And to end the week off right, I went to the studio for yin yoga with live music. In my training books I’d say week 5 was a solid training week after all!

Moksha Yoga Teacher Training Day #21

Today was our last and final day off of the training. So what did I do to utilize my time off? Nothing. Absolutely nothing. Well not really I did get up in the morning and went to Joe’s yin/yang class with music at 9:30am, but I had a whole day planned in addition to class which included another long run to Runyon Canyon, buying groceries, making my lunch for the week and practice teaching for the following day: I was teaching again, but this time I’d be teaching in the hot room!

But let’s talk about Joe’s class for a moment. All I’ve heard nothing but great things about Joe Komar since arriving to Moksha LA and how badly I needed to take a class with him. Now I understand why. Joe has a very commanding presence in the room (it was also super nice not practicing in Studio B for a change!). Joe is gentle with this voice, but assertive with this instruction. This class was just the right amount of push I needed, with the right amount of tough yin. This was not an easy class by any means. I was blown away afterward by how “out of my head and into my body” I felt. This class was exactly what I wanted. With trainees teaching the Moksha sequence day after day, it’s hard to get into your own practice. Joe gave my practice back to me and for that I was so grateful. Thanks, Joe!

The grocery, cooking, practicing plan happened, but the run did not. I don’t know if it’s an LA thing or my brain on training, but I’ve become a baby and the last thing I wanted to do was go running in the wet and the cold. It was raining and cloudy all day. What gives?!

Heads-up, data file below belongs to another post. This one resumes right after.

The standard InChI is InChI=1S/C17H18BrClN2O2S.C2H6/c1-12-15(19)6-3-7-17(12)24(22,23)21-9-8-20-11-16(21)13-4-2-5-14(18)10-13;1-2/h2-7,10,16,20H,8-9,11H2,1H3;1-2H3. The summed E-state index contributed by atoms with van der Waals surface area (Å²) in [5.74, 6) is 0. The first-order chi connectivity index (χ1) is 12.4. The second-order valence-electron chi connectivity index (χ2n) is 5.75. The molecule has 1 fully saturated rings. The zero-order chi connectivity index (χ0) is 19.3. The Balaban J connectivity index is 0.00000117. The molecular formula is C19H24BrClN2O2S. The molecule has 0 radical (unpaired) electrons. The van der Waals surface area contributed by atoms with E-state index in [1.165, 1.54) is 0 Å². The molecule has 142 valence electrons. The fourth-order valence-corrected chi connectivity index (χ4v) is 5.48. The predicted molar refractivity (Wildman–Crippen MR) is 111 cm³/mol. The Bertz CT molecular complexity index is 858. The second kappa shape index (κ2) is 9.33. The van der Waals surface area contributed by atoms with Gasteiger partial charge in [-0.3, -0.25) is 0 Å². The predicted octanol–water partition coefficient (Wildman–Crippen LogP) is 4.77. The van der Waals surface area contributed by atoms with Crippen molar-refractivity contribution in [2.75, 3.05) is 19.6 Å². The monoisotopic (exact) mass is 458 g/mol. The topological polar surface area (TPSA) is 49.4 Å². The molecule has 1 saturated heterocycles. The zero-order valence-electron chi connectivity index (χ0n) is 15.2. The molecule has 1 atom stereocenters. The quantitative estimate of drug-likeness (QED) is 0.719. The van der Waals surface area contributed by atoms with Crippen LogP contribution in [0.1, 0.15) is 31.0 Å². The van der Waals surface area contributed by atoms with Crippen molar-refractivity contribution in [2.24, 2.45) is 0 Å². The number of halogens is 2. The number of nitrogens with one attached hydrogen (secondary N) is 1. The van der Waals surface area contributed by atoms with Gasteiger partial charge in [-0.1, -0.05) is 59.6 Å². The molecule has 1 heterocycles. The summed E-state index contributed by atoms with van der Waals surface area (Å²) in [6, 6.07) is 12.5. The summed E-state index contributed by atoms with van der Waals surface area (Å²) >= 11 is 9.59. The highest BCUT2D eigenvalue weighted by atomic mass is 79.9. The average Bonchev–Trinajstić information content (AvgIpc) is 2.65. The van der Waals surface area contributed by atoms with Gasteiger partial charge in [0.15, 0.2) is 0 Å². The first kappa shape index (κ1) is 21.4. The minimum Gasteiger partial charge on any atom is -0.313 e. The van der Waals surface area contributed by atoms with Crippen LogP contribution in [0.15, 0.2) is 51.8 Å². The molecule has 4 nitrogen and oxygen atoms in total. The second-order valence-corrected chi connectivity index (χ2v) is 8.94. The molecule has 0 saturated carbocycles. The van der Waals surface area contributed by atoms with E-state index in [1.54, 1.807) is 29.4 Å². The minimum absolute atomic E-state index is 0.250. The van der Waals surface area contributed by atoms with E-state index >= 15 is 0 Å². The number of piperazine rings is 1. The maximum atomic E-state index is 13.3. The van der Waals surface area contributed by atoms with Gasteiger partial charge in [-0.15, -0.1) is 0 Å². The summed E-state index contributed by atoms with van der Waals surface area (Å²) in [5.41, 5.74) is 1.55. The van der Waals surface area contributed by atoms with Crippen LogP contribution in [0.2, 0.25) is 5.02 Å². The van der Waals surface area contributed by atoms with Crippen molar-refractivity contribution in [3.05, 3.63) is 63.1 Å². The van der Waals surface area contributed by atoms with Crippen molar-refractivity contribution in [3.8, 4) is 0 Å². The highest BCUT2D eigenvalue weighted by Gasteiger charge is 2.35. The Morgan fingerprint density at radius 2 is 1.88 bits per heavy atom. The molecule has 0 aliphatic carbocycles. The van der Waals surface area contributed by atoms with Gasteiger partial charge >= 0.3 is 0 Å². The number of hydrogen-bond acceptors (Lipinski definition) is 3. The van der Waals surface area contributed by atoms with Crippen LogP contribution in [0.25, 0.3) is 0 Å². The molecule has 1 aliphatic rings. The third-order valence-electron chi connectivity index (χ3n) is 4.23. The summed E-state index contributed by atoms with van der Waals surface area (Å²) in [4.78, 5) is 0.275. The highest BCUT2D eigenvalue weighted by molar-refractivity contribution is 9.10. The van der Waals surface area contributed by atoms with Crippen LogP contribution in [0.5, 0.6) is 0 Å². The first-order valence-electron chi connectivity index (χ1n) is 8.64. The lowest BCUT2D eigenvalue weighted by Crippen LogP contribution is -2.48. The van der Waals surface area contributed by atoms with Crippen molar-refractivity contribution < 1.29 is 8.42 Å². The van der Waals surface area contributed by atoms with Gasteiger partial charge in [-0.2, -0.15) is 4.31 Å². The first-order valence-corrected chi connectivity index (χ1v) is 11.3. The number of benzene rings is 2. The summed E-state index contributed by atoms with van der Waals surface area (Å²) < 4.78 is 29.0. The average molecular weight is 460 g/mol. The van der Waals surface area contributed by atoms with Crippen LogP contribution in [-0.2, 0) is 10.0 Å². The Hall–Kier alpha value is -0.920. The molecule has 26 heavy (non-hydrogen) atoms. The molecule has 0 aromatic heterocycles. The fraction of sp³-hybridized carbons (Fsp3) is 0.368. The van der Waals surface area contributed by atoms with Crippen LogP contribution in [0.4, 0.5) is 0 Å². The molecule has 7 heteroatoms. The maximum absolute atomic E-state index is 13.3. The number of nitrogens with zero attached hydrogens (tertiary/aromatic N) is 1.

This is where I should have gone on my day off! The beach! But the weather was not cooperating.

This is where I should have gone on my day off! The beach! But the weather was not cooperating.

The more I didn’t run the more I was dreading the Around the Bay Race. (But, hey! We all know how that turned out!) And the day before, during our presentations, I discovered there was a 5-time Boston marathon runner (hi, Natalie!) among us. Natalie is a champion with a PB of 3:30 something, and officially my new hero.

I thought right then and there I would run the few days I have before the race when I got home. Erin will be running laps around me (so I thought)! With all the yoga I’m doing you’d think I wouldn’t worry to too much. But apparently yoga isn’t running training.

I can’t worry about this now. Now I need to rest and prepare myself for the 4th and final week of training.

Class #4: The hot room

After my gong show of a class on Thursday, I was beyond nervous for Friday morning to arrive. People were coming to the studio to practice with me. And paying for it! I feel the level of yoga I’m offering this month is worth the free rate I’m charging, but not $7.